From Gross Profit to Free Cash Flow: 9 Profit Metrics You Can't Ignore


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Profits are key to running or buying a business.

The types of profit you need to know:

Gross Profit

= Revenue - COGS

This tells you how much profit is left after each sale.

If your margins are negative here then you don't have a business.

You are selling $1 for $0.80.

Volume won't fix the problem.

Net Operating Income

= Gross Profit - Operating Expenses

Often equated with EBITDA, but it can be very different if there is depreciation.

Same as Net Income if there is no Other Income.

Net Other income

= Net Other Income - Net Other Expenses

This is income from activity outside your usual operations.

This can be a lot or nothing depending on the business.

Net Income

= Revenues - Total Expenses

Net income is what you have left over from all your revenue after all your expenses.

EBITDA (not on P&L)

= Net Income + Interest Expense - Interest Income + Taxes + Depreciation + Amortization

Often used to value companies as an estimate for free cash flow.

Higher because it removes capital structure, taxes, & depreciation.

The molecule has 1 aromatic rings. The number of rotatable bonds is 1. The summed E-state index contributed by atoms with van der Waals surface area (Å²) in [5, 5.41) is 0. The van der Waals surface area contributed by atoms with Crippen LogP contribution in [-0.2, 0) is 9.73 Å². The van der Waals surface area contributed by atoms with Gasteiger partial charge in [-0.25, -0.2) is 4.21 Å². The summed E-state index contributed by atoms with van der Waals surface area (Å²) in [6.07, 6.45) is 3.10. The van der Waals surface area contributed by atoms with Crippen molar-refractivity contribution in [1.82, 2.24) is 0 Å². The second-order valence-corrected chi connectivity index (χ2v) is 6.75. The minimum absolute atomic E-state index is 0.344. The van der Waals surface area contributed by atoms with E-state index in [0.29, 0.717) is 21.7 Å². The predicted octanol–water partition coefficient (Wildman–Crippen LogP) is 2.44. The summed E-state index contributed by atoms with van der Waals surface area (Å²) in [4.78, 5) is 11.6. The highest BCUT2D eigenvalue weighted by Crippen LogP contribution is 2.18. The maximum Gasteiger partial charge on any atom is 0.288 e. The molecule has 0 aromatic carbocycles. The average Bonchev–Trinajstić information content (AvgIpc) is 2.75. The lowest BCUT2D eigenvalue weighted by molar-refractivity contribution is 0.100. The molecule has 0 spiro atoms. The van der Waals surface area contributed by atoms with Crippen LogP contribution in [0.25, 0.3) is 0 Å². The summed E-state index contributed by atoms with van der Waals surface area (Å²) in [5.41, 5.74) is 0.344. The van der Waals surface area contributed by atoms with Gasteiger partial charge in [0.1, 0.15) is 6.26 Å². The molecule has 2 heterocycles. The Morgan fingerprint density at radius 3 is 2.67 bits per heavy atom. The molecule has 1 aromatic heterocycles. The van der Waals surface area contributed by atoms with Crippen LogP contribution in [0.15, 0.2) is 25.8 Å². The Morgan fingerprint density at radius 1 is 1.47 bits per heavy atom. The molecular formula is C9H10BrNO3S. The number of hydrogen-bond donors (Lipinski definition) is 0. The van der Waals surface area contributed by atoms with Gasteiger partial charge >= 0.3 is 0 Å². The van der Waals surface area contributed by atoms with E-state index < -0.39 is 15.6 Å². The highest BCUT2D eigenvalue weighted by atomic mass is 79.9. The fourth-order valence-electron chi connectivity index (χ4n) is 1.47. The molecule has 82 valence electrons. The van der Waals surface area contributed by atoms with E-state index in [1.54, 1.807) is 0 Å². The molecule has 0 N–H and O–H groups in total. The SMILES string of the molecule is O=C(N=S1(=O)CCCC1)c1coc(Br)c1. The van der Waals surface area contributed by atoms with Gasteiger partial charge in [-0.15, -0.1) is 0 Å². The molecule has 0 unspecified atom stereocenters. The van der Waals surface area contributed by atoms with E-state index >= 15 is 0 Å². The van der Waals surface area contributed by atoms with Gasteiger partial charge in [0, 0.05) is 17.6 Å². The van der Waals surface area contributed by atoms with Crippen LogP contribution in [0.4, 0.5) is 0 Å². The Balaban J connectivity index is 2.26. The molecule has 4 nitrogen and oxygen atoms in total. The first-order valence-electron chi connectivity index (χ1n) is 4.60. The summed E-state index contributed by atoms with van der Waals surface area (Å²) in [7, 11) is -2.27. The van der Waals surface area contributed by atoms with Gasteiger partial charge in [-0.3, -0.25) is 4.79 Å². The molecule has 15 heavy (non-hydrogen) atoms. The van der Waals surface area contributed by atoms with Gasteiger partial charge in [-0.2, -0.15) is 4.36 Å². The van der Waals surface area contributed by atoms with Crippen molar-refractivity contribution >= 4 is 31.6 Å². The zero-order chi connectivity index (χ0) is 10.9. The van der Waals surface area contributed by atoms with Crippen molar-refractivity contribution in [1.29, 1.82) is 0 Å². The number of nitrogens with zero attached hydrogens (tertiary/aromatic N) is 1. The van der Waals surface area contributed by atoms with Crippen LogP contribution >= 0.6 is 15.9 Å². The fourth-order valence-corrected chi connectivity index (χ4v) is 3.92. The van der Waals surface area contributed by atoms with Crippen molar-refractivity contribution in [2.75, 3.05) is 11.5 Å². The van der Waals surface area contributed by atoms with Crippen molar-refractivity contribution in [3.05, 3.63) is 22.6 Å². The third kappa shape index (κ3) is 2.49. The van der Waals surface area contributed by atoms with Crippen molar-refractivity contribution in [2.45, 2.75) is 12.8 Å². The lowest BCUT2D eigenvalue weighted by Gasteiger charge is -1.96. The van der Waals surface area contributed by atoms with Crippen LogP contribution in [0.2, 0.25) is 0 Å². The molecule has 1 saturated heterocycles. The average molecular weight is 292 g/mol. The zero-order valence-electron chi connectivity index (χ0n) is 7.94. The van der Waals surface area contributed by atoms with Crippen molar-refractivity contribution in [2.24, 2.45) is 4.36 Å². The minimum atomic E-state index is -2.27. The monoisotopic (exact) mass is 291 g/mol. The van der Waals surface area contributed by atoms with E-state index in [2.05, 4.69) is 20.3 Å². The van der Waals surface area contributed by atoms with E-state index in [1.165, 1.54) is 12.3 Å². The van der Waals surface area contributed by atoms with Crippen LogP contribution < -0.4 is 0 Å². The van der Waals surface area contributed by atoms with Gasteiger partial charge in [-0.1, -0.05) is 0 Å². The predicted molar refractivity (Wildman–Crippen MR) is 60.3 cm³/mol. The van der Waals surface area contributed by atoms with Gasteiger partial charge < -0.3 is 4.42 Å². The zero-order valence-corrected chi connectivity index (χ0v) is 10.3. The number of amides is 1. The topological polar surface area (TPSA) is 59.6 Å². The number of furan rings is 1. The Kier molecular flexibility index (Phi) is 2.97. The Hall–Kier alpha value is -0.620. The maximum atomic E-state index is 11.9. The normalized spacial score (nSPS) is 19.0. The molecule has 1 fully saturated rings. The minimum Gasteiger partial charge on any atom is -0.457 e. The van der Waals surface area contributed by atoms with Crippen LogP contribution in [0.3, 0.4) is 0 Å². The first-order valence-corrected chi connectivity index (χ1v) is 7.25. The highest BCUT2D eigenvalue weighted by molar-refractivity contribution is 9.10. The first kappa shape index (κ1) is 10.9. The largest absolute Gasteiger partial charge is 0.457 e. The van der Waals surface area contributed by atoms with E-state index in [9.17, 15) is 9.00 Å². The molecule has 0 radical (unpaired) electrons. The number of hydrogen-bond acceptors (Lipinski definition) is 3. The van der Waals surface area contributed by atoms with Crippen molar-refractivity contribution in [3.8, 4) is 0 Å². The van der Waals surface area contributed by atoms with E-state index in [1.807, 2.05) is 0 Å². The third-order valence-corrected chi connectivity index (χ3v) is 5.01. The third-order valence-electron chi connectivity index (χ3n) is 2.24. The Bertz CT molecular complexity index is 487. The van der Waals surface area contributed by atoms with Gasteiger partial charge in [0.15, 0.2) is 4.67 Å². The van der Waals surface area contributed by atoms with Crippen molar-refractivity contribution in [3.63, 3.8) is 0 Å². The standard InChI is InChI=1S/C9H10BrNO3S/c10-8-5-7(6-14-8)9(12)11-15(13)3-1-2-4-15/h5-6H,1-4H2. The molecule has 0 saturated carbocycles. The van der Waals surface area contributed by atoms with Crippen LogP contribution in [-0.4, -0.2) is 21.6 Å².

These are real costs so beware.

EBIT (not on P&L)

= Net Income + Interest + Taxes

Profitability from core operations, excluding the impact of interest expenses and taxes.

It is less affected by a company's capital structure and tax situation compared to Net Income.

Free Cash Flow (not on P&L)

= Operating Cash Flow - Capital Expenditures - Working Capital Changes

FCF is cash available for distribution or reinvestment.

It accounts for your company's operating performance & its investment activities.

FCF is what you can buy a beer with.

Adjusted EBITDA (not on P&L)

= EBITDA + Add-Backs

The adjustment is to remove irregular or other one-time items that may not be indicative of a company's ongoing operations. Can be very subjective.

It can be things like personal expenses, overpaid relatives, etc.

Seller’s Discretionary Earnings (“SDE”)

= Adjusted EBITDA + Owner Compensation (one full-time owner)

This is the total financial benefit that a single full-time owner-operator would get from the business in a year.

SDE is always greater than EBITDA